One point on which conflict has repeatedly flared up involves the insistence of the Polish representatives that the word "expulsion" not be used to describe the forced flight of millions of Germans as World War II ended and after national borders had been redrawn. Instead, they prefer to call it "resettlement." There has also been growing mistrust among Poles since the revival of interest in this topic in Germany following the 2002 publication of the Günter Grass novel "Crabwalk" and the more recent discussions surrounding a proposed documentation center on German expellees.

Balancing Historical Narratives

Textbook experts in the eastern German state of Saxony and in the neighboring Polish voivodeship, or administrative district, of Lower Silesia, worked together between 2005 and 2007 to develop guidelines for teachers in the region. In the process, they got to experience for themselves just how tricky it can be to create historical narratives. Their handbook, "Understanding History -- Shaping the Future: German-Polish Relations from 1933 to 1949," tackled the most difficult chapter in the countries' shared history, promptly earning itself harsh criticism from Polish historians who felt that the text placed too much emphasis on the German resistance movement against Hitler while minimizing the Polish resistance and failing to even mention the Warsaw Uprising. "It leaves the impression that Poland is expected to adapt to the German terminology," said Boguslaw Kopka, from the Warsaw-based Institute of National Remembrance, at the time.

So far, the historians behind the current textbook project have managed to avoid striking such dissonant chords. "An attempt to come up with some sort of middle position between the differing perspectives would have been doomed to failure," says Robert Traba, chair of the Polish expert panel for the textbook. Far more important, he adds, is increasing understanding of the fact that "European history arises out of different national memories."

Still, despite their efforts, the textbook project has not always been marked by peace and understanding. Organizations representing German expellees and the historians championing their cause resent how textbooks currently in use as well in the planning stages depict historical events. For example, they claim that the textbooks marginalize and even somewhat suppress the issue of Germany's former eastern territories.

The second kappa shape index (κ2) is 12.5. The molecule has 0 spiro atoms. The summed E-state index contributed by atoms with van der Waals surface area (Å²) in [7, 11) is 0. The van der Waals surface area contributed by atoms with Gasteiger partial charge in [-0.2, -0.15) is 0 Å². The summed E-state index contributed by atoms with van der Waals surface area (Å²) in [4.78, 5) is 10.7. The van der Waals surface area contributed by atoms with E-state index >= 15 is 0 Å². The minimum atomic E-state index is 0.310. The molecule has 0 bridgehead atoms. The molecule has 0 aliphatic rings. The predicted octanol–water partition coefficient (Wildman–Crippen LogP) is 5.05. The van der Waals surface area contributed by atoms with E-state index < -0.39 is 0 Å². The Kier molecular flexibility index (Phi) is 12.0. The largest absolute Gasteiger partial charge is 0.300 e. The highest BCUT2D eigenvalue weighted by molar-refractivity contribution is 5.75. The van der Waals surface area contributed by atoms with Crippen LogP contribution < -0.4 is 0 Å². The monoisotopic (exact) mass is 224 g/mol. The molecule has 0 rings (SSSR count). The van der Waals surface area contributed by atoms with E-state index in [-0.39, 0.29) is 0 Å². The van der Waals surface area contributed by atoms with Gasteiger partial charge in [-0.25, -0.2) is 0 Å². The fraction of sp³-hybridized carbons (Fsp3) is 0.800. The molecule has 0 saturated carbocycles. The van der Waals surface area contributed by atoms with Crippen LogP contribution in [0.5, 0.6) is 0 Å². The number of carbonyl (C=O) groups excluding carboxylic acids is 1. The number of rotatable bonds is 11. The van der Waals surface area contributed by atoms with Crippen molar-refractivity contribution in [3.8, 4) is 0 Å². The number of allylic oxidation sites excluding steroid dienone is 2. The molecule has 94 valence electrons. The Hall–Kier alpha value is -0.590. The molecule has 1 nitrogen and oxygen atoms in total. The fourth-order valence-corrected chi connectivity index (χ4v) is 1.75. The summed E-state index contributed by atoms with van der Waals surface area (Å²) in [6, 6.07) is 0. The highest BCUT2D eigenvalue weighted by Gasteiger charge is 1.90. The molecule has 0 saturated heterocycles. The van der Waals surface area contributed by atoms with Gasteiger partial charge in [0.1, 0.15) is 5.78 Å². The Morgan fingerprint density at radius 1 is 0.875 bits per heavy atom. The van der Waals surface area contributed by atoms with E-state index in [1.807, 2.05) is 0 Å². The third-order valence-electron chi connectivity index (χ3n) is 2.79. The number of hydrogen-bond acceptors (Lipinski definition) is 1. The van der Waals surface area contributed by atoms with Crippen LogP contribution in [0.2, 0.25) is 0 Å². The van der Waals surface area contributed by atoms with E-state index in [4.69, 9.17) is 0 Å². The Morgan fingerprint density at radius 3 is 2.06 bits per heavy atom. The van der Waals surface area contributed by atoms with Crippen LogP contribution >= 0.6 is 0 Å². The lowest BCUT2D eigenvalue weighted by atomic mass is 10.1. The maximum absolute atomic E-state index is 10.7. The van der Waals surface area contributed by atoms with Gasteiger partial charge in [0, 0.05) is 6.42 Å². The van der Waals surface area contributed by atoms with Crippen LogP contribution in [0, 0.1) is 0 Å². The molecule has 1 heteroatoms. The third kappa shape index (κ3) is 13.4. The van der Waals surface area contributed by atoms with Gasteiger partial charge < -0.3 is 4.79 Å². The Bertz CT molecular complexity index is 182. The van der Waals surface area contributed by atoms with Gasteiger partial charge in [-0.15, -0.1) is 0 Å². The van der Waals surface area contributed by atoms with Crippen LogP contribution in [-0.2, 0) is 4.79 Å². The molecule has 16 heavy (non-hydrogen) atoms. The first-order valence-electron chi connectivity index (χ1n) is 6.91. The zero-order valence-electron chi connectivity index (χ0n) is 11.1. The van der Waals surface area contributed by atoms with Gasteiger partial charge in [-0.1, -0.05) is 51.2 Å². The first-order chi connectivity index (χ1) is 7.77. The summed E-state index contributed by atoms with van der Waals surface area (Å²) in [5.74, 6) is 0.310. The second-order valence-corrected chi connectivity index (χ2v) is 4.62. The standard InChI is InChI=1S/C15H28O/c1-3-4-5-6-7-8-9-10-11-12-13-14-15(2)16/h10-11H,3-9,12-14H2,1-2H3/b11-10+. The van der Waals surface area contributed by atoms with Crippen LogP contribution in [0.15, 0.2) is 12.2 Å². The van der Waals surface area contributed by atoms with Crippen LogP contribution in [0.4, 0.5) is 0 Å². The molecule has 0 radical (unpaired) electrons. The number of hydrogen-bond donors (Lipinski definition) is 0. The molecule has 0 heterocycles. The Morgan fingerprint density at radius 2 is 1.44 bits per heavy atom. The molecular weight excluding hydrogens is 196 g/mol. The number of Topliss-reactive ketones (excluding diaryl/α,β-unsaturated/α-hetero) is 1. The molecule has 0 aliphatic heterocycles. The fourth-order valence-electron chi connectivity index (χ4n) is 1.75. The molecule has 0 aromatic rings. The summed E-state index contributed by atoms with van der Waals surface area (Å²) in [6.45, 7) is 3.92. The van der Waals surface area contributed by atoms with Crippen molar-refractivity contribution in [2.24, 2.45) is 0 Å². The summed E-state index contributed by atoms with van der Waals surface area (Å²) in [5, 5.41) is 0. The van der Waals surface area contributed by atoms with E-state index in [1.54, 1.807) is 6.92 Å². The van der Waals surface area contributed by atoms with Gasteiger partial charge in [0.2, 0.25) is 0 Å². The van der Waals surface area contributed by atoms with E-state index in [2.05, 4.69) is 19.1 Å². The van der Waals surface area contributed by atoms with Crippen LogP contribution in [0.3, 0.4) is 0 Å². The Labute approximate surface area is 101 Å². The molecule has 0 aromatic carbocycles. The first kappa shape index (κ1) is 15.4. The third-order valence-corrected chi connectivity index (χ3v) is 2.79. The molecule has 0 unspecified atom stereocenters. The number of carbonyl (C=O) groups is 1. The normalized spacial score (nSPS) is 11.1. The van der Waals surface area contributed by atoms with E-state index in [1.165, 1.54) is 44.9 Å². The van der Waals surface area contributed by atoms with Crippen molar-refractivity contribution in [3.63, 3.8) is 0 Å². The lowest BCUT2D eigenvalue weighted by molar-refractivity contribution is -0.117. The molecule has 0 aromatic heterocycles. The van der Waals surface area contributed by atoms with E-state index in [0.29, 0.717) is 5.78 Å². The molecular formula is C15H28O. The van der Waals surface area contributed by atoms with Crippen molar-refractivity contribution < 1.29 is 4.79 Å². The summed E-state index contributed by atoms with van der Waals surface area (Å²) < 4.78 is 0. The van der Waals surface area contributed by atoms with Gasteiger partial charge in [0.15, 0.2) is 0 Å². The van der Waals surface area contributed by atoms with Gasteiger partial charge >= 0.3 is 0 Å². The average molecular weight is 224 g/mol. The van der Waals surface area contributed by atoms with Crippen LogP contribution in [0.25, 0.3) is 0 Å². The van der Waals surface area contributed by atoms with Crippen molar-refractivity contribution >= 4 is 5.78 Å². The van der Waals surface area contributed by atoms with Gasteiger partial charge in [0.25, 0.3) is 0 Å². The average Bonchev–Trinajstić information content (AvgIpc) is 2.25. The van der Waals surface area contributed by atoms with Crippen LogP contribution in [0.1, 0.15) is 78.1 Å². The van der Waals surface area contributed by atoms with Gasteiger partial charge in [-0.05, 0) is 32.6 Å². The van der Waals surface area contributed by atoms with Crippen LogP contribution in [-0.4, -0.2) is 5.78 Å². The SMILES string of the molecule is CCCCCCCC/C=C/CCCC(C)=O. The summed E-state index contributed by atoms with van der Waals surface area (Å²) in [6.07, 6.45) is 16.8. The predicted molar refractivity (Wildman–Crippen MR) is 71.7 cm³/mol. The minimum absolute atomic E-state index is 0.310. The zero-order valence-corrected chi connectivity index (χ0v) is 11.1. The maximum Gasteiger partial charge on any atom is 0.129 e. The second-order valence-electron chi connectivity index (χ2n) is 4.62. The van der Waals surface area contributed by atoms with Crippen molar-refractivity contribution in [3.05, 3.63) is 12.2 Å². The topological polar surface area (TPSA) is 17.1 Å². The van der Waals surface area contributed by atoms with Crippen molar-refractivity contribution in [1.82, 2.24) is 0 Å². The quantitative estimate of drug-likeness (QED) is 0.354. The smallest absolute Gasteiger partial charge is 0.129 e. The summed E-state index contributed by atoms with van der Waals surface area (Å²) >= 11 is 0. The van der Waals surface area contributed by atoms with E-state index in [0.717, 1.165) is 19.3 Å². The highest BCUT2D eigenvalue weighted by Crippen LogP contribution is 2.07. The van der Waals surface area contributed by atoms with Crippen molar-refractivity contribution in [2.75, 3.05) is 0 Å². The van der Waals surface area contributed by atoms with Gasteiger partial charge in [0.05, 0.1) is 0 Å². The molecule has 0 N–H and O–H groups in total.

Too Multicultural?

"Students graduating from German schools are illiterate when it comes to Eastern Europe," says Jörg-Dieter Gauger, a history professor at the University of Bonn whose works are mainly published by the Konrad Adenauer Stiftung, a think tank associated with Chancellor Angela Merkel's center-right Christian Democratic Union (CDU). Gauger complains that Germany's historical eastern territories -- which were home to major cultural and historical achievements, but now belong to Poland -- are hardly mentioned as having once belonged to Germany. He also thinks that school materials lack any "indication of regret over the loss of the eastern provinces," and he credits German textbook authors with having a "self-destructive approach" that has them constantly presenting Polish-German relations as a "story of victims and suffering." In fact, Gauger also believes that schools tend to put too much focus on Islam when they present the Middle Ages and too little on the East. He also believes that this "clearly has its roots in certain current 'multicultural' domestic policies."

Many people would criticize Gauger's position, given former approaches to the issue. Until well into the 1960s, the country's textbooks were dominated by stories of the suffering of German expellees. At that point, there was no sign of any repressing of the history of Germany's former eastern territories -- nor any sign of balanced representation, for that matter. The loss of those ancestral homelands was far too recent, and the expellees' organizations had too much of a presence in the political landscape of what was then West Germany.